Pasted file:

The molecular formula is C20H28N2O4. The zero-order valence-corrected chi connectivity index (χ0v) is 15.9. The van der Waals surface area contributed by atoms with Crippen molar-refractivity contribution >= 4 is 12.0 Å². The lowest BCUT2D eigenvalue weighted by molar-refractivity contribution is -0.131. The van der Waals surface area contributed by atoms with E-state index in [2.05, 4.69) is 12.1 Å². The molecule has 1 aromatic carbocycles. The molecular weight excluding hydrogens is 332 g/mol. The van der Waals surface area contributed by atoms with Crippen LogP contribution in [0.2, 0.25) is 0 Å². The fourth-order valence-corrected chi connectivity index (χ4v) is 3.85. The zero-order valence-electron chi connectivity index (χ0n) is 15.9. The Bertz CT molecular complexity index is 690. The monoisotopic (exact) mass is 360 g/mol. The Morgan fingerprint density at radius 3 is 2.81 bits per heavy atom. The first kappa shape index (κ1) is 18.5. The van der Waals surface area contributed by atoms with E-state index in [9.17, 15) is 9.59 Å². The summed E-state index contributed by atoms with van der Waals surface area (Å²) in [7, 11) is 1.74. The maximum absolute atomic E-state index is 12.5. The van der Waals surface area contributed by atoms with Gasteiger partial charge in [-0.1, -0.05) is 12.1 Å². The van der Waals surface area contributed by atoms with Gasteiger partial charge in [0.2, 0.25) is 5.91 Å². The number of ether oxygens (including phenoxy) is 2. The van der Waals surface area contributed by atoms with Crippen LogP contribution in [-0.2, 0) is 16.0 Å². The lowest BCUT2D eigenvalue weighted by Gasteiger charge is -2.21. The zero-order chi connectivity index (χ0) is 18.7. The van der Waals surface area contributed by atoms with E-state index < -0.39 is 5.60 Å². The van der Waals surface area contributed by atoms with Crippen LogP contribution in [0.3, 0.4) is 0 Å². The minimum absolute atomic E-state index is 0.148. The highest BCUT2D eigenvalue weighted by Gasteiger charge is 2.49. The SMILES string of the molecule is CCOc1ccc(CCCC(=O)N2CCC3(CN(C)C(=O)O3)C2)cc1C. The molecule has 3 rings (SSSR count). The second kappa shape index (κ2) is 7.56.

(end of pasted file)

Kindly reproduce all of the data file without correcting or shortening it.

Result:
The molecular formula is C20H28N2O4. The zero-order valence-corrected chi connectivity index (χ0v) is 15.9. The van der Waals surface area contributed by atoms with Crippen molar-refractivity contribution >= 4 is 12.0 Å². The lowest BCUT2D eigenvalue weighted by molar-refractivity contribution is -0.131. The van der Waals surface area contributed by atoms with E-state index in [2.05, 4.69) is 12.1 Å². The molecule has 1 aromatic carbocycles. The molecular weight excluding hydrogens is 332 g/mol. The van der Waals surface area contributed by atoms with Crippen LogP contribution in [0.2, 0.25) is 0 Å². The fourth-order valence-corrected chi connectivity index (χ4v) is 3.85. The zero-order valence-electron chi connectivity index (χ0n) is 15.9. The Bertz CT molecular complexity index is 690. The monoisotopic (exact) mass is 360 g/mol. The Morgan fingerprint density at radius 3 is 2.81 bits per heavy atom. The first kappa shape index (κ1) is 18.5. The van der Waals surface area contributed by atoms with E-state index in [9.17, 15) is 9.59 Å². The summed E-state index contributed by atoms with van der Waals surface area (Å²) in [7, 11) is 1.74. The maximum absolute atomic E-state index is 12.5. The van der Waals surface area contributed by atoms with Gasteiger partial charge in [-0.1, -0.05) is 12.1 Å². The van der Waals surface area contributed by atoms with Gasteiger partial charge in [0.2, 0.25) is 5.91 Å². The number of ether oxygens (including phenoxy) is 2. The van der Waals surface area contributed by atoms with Crippen LogP contribution in [-0.2, 0) is 16.0 Å². The lowest BCUT2D eigenvalue weighted by Gasteiger charge is -2.21. The zero-order chi connectivity index (χ0) is 18.7. The van der Waals surface area contributed by atoms with E-state index < -0.39 is 5.60 Å². The van der Waals surface area contributed by atoms with Crippen LogP contribution in [0.3, 0.4) is 0 Å². The minimum absolute atomic E-state index is 0.148. The highest BCUT2D eigenvalue weighted by Gasteiger charge is 2.49. The SMILES string of the molecule is CCOc1ccc(CCCC(=O)N2CCC3(CN(C)C(=O)O3)C2)cc1C. The molecule has 3 rings (SSSR count). The second kappa shape index (κ2) is 7.56.